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My friends want to plan a trip. How can I tell them I'm not ready to travel?

Traveling has always come with complications, but the

Traveling has always come with complications, but the coronavirus pandemic has made it more challenging than ever. Credit: Getty Images/ozgurcankaya

I am starting to get invites for trips with friends for a month or two from now. As much as I want to travel, or at least start planning, it feels too early. Most recently, a friend asked if I want to visit our two friends in Portland, Oregon. We would both be flying from two different cities on the East Coast and staying with our friends and their partners. The thought of being in an airport, sitting on a crowded flight and being in a different city right now feels irresponsible.

I am really struggling with how to have conversations about not feeling comfortable with this just yet without coming off as judgmental.

— Rachel, District of Columbia

Friends and family members have been clashing over the coronavirus for about a year, from mask-wearing to vaccines to group gatherings. I wholeheartedly relate to your situation, as my loved ones regularly remind me that I'm "all gloom and doom" and "ruining the fun" when I turn down pandemic travel suggestions.

To find the best solution for our problem, I went to Andrea Bonior, a licensed clinical psychologist who has an advice column, Ask Dr. Andrea, on The Washington Post's Lily publication. On a phone cal, she told me these situations may be easier to approach now that we've been knee-deep in the pandemic for so long.

Here's how Bonior recommends tackling the topic.

Before you answer your friend, Bonior said to determine the risks you're willing to take, the ones you're not and why. Ask yourself: How much of your own mental and physical well-being are you willing to sacrifice for a trip?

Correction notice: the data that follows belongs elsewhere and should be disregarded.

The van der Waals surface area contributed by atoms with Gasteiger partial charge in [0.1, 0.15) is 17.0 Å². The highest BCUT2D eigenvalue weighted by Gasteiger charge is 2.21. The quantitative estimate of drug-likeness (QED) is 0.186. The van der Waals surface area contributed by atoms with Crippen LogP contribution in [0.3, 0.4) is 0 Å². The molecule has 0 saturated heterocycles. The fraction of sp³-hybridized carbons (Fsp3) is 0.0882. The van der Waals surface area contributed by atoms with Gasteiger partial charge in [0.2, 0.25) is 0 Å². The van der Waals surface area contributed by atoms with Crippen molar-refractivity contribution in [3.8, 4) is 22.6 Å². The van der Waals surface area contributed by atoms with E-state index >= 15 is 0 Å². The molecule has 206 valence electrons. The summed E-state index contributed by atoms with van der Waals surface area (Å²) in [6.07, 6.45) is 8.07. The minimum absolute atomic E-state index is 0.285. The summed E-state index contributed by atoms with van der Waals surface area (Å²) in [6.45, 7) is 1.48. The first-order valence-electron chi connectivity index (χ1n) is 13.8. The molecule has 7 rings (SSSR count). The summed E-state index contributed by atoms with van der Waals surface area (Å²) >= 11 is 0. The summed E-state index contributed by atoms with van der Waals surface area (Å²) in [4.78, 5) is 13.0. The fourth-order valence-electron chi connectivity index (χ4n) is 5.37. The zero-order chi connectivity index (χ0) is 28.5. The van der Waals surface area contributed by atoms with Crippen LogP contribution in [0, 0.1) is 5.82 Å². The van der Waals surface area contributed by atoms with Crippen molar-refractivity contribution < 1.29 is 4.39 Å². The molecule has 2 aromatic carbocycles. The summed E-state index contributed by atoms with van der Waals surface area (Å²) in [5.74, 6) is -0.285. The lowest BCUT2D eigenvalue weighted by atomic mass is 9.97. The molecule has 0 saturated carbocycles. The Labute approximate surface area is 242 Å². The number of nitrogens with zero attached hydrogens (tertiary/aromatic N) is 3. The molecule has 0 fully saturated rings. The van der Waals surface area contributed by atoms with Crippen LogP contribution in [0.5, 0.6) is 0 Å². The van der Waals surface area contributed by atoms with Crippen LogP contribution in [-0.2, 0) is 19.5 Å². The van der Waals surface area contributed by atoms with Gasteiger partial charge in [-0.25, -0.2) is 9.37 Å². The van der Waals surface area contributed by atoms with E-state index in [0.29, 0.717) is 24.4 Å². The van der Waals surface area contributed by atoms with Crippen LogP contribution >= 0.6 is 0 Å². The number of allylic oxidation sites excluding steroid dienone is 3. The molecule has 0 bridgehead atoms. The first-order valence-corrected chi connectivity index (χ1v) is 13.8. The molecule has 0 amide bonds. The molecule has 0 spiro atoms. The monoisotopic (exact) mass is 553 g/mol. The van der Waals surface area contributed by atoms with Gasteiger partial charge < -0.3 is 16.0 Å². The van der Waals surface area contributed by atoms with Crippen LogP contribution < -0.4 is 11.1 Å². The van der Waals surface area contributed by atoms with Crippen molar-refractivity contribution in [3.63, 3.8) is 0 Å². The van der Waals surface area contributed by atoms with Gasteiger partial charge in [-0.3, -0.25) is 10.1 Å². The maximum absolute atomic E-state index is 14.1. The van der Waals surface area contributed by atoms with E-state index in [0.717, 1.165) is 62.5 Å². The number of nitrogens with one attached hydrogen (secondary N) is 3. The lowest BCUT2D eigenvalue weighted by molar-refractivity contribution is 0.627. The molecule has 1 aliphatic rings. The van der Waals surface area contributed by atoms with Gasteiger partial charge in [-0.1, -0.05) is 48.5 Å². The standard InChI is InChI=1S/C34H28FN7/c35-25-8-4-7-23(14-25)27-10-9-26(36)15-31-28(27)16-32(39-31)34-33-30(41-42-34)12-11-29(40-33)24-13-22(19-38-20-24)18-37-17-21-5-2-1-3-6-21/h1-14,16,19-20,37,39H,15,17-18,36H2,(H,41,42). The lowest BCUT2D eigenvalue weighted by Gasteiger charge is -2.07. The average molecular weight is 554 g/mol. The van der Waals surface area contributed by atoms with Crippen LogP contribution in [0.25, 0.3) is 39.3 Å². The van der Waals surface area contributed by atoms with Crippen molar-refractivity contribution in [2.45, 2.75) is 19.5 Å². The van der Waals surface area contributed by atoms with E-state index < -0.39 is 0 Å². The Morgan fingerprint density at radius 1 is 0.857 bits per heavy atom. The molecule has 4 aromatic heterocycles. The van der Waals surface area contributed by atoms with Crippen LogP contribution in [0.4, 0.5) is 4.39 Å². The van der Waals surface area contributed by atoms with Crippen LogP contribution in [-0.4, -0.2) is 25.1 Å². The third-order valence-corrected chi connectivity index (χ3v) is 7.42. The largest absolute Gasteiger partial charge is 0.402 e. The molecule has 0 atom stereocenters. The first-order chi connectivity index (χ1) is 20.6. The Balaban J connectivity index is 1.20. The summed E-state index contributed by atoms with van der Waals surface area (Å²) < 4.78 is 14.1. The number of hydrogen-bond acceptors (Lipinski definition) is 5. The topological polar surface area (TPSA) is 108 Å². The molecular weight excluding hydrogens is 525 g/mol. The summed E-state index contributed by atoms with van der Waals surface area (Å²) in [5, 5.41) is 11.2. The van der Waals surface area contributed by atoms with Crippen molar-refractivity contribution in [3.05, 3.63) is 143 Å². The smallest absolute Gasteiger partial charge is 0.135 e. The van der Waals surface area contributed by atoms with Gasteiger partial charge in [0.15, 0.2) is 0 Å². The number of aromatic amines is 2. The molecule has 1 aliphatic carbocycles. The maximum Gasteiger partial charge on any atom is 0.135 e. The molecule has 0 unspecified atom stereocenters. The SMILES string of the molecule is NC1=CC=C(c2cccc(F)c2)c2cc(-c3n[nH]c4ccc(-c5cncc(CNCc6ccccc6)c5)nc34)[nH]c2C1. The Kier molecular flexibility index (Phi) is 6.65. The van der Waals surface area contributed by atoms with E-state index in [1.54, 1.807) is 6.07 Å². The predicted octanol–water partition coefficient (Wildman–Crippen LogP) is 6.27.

Maybe you are comfortable taking some risks locally, such as going to your gym where you know its safety protocols, but you're not comfortable flying across the country.


Once you feel confident in your stance, reply to your friend honestly. That means do not say "yes" or "maybe" to a trip if you know you are going to back out later. Bonior said a lot of people think it will be easier to avoid conflict, but it actually can damage your relationship by eroding trust.

Opt out as clearly and respectfully as possible so your friend does not get hopes up or get a mixed signal that if they wear on you long enough, you will eventually give in.

Bonior said a good friendship is built to withstand differences of opinion as long as they're conveyed respectfully. Consider this an exercise for strengthening your relationship.

Should the conversation get heated, remember that travel shaming does not work.

Bonior said that while travel shaming will not change anyone's mind, you do not have to keep quiet if you have legitimate concerns for their safety.

"You can have a respectful conversation, 'Hey, I totally get that you're trying to do this. I would feel remiss if I didn't just mention I'm worried about you doing this, and I will shut up, but I got to get this off my chest,' " Bonior said. "That's different than shaming … but once your friend has made a decision, then the shaming part is just going to create some sort of a rift."

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